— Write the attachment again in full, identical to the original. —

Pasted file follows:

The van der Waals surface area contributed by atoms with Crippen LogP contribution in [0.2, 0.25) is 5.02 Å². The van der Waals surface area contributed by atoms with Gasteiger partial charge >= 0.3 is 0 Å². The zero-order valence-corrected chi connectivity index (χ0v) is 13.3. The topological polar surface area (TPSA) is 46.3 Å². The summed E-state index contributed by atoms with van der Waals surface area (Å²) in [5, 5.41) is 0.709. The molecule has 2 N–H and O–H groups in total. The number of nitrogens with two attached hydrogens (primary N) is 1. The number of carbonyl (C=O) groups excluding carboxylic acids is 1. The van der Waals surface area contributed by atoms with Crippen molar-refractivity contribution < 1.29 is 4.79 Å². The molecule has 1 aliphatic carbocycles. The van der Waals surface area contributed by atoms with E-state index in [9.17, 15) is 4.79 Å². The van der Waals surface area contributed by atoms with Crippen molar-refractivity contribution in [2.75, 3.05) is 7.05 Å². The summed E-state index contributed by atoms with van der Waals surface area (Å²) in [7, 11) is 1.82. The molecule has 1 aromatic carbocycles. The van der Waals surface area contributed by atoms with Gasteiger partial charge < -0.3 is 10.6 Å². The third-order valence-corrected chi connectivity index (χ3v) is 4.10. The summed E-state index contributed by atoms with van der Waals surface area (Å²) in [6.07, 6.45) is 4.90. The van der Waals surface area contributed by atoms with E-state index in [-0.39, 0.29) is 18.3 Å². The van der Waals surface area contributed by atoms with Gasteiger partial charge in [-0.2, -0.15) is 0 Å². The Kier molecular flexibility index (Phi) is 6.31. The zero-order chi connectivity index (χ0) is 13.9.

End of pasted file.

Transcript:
The van der Waals surface area contributed by atoms with Crippen LogP contribution in [0.2, 0.25) is 5.02 Å². The van der Waals surface area contributed by atoms with Gasteiger partial charge >= 0.3 is 0 Å². The zero-order valence-corrected chi connectivity index (χ0v) is 13.3. The topological polar surface area (TPSA) is 46.3 Å². The summed E-state index contributed by atoms with van der Waals surface area (Å²) in [5, 5.41) is 0.709. The molecule has 2 N–H and O–H groups in total. The number of nitrogens with two attached hydrogens (primary N) is 1. The number of carbonyl (C=O) groups excluding carboxylic acids is 1. The van der Waals surface area contributed by atoms with Crippen molar-refractivity contribution < 1.29 is 4.79 Å². The molecule has 1 aliphatic carbocycles. The van der Waals surface area contributed by atoms with E-state index in [9.17, 15) is 4.79 Å². The van der Waals surface area contributed by atoms with Crippen molar-refractivity contribution in [2.75, 3.05) is 7.05 Å². The summed E-state index contributed by atoms with van der Waals surface area (Å²) in [7, 11) is 1.82. The molecule has 1 aromatic carbocycles. The van der Waals surface area contributed by atoms with Gasteiger partial charge < -0.3 is 10.6 Å². The third-order valence-corrected chi connectivity index (χ3v) is 4.10. The summed E-state index contributed by atoms with van der Waals surface area (Å²) in [6.07, 6.45) is 4.90. The van der Waals surface area contributed by atoms with E-state index in [-0.39, 0.29) is 18.3 Å². The van der Waals surface area contributed by atoms with Gasteiger partial charge in [-0.2, -0.15) is 0 Å². The Kier molecular flexibility index (Phi) is 6.31. The zero-order chi connectivity index (χ0) is 13.9.